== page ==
Not many people have swum across the Cook Strait – fewer still have turned around and swum all the way back again too. Scratched meets Meda McKenzie, endurance swimmer.
Meda McKenzie could swim. She was never a particularly fast swimmer, and never went to an Olympics or Commonwealth Games. It was her stamina and endurance that made her a legendary figure in the sport.
As a 15-year-old, McKenzie got in the chilly waters of the Cook Strait in Wellington one morning and started swimming. With her brother Alexander paddling alongside her in a surf kayak, she swam all the way to the South Island, reaching land a little over 12 hours later. This was just the start of a series of incredible long-distance swims McKenzie completed over the next few years.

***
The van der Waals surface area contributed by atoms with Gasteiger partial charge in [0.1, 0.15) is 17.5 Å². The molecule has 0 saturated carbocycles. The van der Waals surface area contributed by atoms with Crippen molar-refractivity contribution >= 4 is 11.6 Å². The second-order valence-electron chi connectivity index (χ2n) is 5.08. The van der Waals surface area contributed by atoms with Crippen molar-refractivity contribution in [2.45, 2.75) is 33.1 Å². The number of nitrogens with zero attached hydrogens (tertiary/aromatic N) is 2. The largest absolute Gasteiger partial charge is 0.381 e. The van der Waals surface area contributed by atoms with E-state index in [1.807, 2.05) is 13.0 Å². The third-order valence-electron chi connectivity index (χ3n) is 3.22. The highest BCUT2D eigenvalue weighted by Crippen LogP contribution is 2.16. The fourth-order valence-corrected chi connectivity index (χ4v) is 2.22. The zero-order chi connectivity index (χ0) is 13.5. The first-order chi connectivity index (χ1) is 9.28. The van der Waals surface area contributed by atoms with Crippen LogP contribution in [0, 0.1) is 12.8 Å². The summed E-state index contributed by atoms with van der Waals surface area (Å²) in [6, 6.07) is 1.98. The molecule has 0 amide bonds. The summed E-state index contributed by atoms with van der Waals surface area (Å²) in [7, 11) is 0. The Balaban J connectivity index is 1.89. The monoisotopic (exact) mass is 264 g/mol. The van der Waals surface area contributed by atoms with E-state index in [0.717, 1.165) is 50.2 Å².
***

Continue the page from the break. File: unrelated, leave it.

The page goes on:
Her most remarkable swim may be the 24-hour double-crossing of the Cook Strait in 1984. Another swimmer, Philip Rush, had done the double weeks earlier, and was reported to have said the swim would be impossible for a woman to do. For no reason other than to prove him wrong, McKenzie put on her togs and Alexander got in the kayak one more time.
There was no intensive training regime or nutrition plan. Like every time she got in the water, Meda McKenzie just swam.
Scratched: Aotearoa’s Lost Sporting Legends is made with the support of NZ On Air.
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